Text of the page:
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The FAO Aquaculture Newsletter

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August 1997, No. 16

Inland Water Resources and Aquaculture Service, Fisheries Department, Food and Agriculture Organization of the United Nations, Viale delle Terme di Caracalla, Rome, 00100 Italy
Tel: 39-6-57054795 Fax: 39-6-57053020. E-mail: Ziad.Shehadeh@fao.org



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India: Farmers net out Indian Catla carp from their village pond


Introducing AAPQIS: the FAO's Aquatic Animal
Pathogen and Quarantine Information System

Rohana Subasinghe and J. Richard Arthur

External assistance to the aquaculture sector in developing countries
Ziad H. Shehadeh and J. Orzesko

The FAO/DFID Expert Consultation on Inland
Fishery Enhancements:
James McDaid Kapetsky and B. Born

Recent trends in global aquaculture production: 1984-1995
Krishen Rana

Projects and other activities

New FAO Publications



The FAO Aquaculture Newsletter (FAN) is issued three times a year by the Inland Water Resources and Aquaculture Service, Fishery Resources Division, of FAO's Fisheries Department, Rome, Italy. It presents articles and views from the FAO aquaculture programme and discusses various aspects of aquaculture as seen from the perspective of both Headquarters and the field programme. Articles are contributed by FAO staff from within and outside the Fisheries Department, from FAO regional offices and field projects, by FAO consultants and, occasionally, by invitation from other sources. The FAN is distributed free of charge to various institutions, scientists, planners and managers in Member Countries and has a current circulation of about 3,000 copies. It is also available on the FAO internet Home Page: http://www.fao.org./waicent/fishery/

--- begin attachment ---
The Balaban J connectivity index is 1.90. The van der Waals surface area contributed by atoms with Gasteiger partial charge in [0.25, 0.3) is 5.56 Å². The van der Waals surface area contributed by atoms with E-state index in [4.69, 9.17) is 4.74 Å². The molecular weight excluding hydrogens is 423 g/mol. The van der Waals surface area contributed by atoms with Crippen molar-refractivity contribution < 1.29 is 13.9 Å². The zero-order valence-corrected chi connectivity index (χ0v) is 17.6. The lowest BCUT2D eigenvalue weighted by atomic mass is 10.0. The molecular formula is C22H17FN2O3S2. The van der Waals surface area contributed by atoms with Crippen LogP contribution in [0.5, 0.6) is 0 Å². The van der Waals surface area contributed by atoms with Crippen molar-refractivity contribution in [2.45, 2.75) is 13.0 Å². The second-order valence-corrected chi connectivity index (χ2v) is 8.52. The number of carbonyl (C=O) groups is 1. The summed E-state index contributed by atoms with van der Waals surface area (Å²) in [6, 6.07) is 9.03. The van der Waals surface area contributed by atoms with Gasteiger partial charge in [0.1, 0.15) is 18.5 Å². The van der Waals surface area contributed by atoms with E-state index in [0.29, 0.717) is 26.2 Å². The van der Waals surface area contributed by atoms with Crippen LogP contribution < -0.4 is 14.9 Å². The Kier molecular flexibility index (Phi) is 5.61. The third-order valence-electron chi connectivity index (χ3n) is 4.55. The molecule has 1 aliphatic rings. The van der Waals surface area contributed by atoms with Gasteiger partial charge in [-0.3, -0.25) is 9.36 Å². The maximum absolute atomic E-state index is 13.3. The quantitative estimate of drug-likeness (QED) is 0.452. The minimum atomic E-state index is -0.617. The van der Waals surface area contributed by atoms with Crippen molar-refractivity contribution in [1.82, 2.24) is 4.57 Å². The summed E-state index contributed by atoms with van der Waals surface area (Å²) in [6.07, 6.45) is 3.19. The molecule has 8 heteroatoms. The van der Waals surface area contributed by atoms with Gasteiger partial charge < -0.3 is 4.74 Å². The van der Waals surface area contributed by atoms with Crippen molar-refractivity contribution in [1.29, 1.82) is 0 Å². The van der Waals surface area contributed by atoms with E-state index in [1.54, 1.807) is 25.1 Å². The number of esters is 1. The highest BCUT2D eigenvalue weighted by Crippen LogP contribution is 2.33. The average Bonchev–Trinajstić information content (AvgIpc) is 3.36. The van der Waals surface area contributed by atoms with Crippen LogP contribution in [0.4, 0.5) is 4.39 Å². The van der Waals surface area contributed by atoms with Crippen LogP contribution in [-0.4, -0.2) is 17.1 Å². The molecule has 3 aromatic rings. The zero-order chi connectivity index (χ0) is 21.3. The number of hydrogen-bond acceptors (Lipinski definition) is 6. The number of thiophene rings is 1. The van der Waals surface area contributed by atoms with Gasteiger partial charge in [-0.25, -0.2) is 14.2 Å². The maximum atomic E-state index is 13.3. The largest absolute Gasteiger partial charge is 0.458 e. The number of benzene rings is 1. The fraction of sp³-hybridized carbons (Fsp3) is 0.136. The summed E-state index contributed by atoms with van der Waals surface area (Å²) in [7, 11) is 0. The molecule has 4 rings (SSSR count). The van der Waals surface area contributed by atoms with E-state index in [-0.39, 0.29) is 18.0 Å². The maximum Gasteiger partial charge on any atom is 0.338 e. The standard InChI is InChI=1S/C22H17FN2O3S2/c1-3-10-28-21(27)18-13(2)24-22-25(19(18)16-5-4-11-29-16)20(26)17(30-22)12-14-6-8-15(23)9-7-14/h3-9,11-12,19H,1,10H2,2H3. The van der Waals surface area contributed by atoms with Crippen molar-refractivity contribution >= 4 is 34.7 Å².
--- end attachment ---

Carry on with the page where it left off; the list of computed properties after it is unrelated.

Editor: Ziad H. Shehadeh

Editorial Board: Mario Pedini, Albert Tacon, Robin Welcomme

Layout and Production: Sylviane Borghesi


Fishery Enhancement and the

Code of Conduct for Responsible Fisheries